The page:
A Tropical Storm Nicole timeline with wind, flood and tornado threat levels (Graphics courtesy of National Weather Service)
Midlands residents should prepare for severe weather, including tornadoes, starting as early as the morning of Thursday, Nov. 9.
Tropical Storm Nicole is forecast to bring potential tornadoes and heavy rain to the Midlands region as it moves across the state Thursday. With the track shifting west just slightly, Tony Petrolito, a meteorologist for the National Weather Service said, the threat for severe weather has increased for eastern South Carolina.
The clearest threats to the Midlands are isolated tornadoes and flash flooding in low-lying areas, said, Derrec Becker, the chief public information officer at the state’s Emergency Management Division
The first bits of rain will come in early Thursday morning with the heaviest rain starting Thursday night and lasting until Friday night, said Dan Miller, another meteorologist at NWS. The threat of tornadoes starts Thursday night and will last until Friday morning.
Becker urges South Carolinians to review their emergency plans now to avoid any potential threats down the line.
“If you get an alert or a warning,” Becker said, “do you have a safety area pre-identified in your house?”
People will receive a warning on their phone from the NWS or via National Oceanic and Atmospheric Administration (NOAA) weather radio prior to the clear warning signs of a tornado, so everyone should have their cell phones fully charged before the threat increases Thursday afternoon, Becker said.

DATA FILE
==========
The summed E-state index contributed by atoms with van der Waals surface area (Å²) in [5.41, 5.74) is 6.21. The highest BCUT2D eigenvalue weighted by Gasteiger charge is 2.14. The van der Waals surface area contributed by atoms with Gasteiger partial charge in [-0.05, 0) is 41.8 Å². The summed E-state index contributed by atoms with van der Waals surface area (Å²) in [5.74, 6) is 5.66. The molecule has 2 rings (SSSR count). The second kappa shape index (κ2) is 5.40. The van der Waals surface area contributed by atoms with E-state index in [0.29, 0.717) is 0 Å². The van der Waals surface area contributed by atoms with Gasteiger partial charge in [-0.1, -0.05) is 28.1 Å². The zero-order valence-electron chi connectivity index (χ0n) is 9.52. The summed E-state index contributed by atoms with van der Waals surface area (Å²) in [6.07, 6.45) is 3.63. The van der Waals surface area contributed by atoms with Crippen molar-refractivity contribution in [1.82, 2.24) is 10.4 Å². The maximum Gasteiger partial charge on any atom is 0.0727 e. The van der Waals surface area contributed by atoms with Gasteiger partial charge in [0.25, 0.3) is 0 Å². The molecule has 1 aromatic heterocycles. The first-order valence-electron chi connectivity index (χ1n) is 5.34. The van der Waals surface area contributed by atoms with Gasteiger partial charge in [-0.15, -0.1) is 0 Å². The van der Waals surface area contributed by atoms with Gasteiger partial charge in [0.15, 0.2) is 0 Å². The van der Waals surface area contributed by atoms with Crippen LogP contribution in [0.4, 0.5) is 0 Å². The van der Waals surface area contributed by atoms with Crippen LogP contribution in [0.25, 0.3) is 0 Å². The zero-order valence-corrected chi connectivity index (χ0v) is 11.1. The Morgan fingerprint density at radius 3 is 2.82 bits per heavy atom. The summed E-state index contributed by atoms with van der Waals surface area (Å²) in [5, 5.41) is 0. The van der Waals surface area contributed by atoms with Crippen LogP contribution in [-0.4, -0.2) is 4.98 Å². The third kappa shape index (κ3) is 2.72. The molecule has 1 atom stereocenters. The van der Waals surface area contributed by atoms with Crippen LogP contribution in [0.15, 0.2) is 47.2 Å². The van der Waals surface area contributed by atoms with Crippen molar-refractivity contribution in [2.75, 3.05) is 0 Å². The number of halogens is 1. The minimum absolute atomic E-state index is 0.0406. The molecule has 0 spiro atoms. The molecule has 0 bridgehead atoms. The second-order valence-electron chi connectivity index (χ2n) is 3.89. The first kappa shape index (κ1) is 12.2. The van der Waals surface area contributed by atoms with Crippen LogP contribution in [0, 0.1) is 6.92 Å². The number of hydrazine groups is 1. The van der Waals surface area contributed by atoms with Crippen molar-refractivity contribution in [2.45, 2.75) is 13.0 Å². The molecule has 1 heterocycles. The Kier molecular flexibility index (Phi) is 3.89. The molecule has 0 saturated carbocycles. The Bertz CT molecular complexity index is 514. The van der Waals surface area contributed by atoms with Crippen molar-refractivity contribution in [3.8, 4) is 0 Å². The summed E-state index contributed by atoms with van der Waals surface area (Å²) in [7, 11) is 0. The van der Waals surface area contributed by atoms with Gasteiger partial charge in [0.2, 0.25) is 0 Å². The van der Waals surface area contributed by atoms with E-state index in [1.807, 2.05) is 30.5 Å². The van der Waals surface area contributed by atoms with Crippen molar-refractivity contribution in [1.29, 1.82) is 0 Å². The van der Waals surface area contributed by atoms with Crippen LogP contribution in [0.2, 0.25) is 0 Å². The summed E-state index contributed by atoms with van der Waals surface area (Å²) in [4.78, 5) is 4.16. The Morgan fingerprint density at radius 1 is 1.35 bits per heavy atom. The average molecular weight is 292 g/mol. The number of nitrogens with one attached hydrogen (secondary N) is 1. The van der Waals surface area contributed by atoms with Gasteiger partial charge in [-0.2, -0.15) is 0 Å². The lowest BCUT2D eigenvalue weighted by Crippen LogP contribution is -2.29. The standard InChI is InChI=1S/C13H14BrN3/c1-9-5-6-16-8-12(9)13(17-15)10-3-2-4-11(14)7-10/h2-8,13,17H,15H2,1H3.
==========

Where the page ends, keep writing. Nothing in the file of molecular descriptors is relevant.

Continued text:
Not everyone has plans in place for these situations.
Marina Moore, a 21-year-old senior at the University of South Carolina, said she knew nothing about the tropical storm, and she doesn’t have an emergency plan.
Petrolito said it’s uncommon for South Carolina to be experiencing tropical storms this late in hurricane season, which ends Nov. 30, largely because the temperature of the ocean water is much lower by this point.
To prepare for the possibility of tornadoes after receiving a warning, the state agency advises to watch for dark, green-ish clouds that look to be rotating, large hail and loud, freight train-like roars. If any of these are present, take shelter immediately and enact your personal emergency plan.
“In most cases, your home can be your best shelter,” Becker said. “But if you don’t feel safe in your home, … find a safe place to ride out the storm for a few hours.”
The National Weather Service held a briefing on Wednesday about the most likely arrival time of tropical-storm-force winds through Florida, Georgia and South Carolina. South Carolina is set to experience tropical-storm-force winds by Friday morning.
FOR THURSDAY. National Weather Service graphic from briefing Wednesday, Nov. 9 about the tornado threat level Thursday, Nov. 10. The briefing detailed that the main threat of tornadoes will be Thursday evening and night.
FOR FRIDAY. National Weather Service graphic from briefing Wednesday, Nov. 9 about the tornado threat level Friday, Nov. 11. The briefing detailed that the main threat of tornadoes will be Friday morning and afternoon.